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2014 Toyota Highlander Expert Reviews

Expert Reviews

2014 Toyota Highlander

G.R. Whale
© 2014

The Toyota Highlander is completely redesigned for the 2014 model year. A three-row crossover sport-utility vehicle, Highlander has seats for seven or eight assuming at least a couple are kids, decent cargo space and variety of versions from base four-cylinder frugal to a Limited Platinum Hybrid.

Outside, the 2014 Toyota Highlander is longer, wider and lower than pre-2014 models; inside, it is redesigned. The 2014 Highlander features familiar engines and a 6-speed automatic transmission for the V6 models. Most components underneath have been notably updated for the 2014 model year.

Toyota family resemblance is found on the nose and tail, more masculine than the cars and vans, not as macho as the trucks and 4Runner. The new cabin gets the layer-cake dash of recent Toyotas and a three-child third-row seat; some offer a three-person middle row, some a two-seat arrangement; Highlander XLE offers the choice of each. All rear seats fold in sections. Cargo area is up slightly for model year 2014.

A four-cylinder front-wheel-drive model is the base 2014 Highlander. A 2014 Highlander Hybrid all-wheel-drive model is the other extreme, which rates an EPA-estimated 27/28 miles per gallon City/Highway. In between, the 2014 Highlander LE, LE Plus, XLE, and Limited all use a 270-horsepower V6 engine and offer the choice of front- or all-wheel drive. When equipped with the V6 towing package a Highlander is rated to tow 5000 pounds.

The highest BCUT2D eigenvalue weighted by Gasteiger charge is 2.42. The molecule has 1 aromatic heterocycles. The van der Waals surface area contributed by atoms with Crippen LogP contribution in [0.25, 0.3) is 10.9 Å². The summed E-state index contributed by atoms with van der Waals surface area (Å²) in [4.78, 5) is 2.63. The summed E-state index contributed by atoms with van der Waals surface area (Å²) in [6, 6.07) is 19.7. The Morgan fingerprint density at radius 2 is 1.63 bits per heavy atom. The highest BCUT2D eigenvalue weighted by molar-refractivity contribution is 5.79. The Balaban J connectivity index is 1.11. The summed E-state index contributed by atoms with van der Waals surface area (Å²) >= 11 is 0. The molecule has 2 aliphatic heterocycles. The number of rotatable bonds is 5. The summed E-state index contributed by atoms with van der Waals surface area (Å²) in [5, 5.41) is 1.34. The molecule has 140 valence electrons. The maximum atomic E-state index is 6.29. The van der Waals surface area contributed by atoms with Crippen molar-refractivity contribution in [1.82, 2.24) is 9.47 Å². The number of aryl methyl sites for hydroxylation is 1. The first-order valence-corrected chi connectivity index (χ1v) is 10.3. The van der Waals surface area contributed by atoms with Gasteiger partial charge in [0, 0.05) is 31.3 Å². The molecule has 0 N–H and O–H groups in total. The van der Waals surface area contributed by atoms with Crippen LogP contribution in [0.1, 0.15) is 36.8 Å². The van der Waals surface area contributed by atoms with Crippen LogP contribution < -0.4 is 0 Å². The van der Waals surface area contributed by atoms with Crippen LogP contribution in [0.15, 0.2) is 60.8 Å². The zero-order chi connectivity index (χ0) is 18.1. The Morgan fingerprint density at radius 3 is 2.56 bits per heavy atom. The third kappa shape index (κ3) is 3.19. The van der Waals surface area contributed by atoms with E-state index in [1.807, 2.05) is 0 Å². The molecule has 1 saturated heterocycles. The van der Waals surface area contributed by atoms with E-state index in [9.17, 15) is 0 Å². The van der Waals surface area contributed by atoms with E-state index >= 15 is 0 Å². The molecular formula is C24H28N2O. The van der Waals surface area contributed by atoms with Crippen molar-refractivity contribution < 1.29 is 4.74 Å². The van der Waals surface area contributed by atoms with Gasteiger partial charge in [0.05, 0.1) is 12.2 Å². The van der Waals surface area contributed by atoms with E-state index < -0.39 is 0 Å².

The top models are loaded with features but even base models come with front and rear air conditioning, alloy wheels, Bluetooth, USB, iPod connectivity, reclining second- and third-row seats, driver knee airbag, and a rearview camera. However, the latest safety features such blind-spot warning, rear park assist, lane departure warning and dynamic radar cruise control with collision mitigation braking require upgrading to the top models.

When the Highlander originally debuted, competitors such as the Ford Explorer and Dodge Durango were based on trucks while others had not yet appeared. Today, the Toyota Highlander competes with Explorer and Durango, Kia Sorento, Hyundai Santa Fe, Nissan Pathfinder, Chevy Traverse, Honda Pilot, GMC Acadia, Mazda CX-9, ad infinitum. If driving dynamics are a priority we recommending leaning to the Mazda CX-9 or Dodge Durango, for speed the Durango Hemi and Explorer 3.5 turbo, for efficiency the Honda Pilot or Nissan Pathfinder Hybrid. Only the Pilot and GM twins offer seating for eight. Alternatively, if people and cargo space are more important than looks, a loaded Toyota Sienna van gives up one mpg to the Highlander (Sienna offers all-wheel drive but no hybrid), but brings much more passenger room, twice the cargo capacity and doesn’t cost any more when similarly equipped, and Sienna has some options even a Highlander doesn’t.

Model Lineup

Toyota Highlander ($29,215); LE ($30,520), LE AWD $31,980); LE Plus ($32,740), AWD ($34,200); XLE ($36,040), AWD ($37,500); Limited ($39,640), AWD ($41,110); Hybrid Limited AWD ($47,300)

Walk Around

A little longer, wider and lower than the last generation, the 2014 Toyota Highlander looks less box-like and more wagon, in family terms a sleeker 4Runner or elongated Venza without the Big Wheel look.

Mix the arched upper grille line of a Toyota car with the hefty horizontal aspects of a Tundra or 4Runner and you get the Highlander. It's more blunt and imposing than the last Highlander but not blunt enough to offend returning buyers. High-line models get LED running lights below the fog lights, while all have substantial painted surfaces under the headlights sure to attract bugs.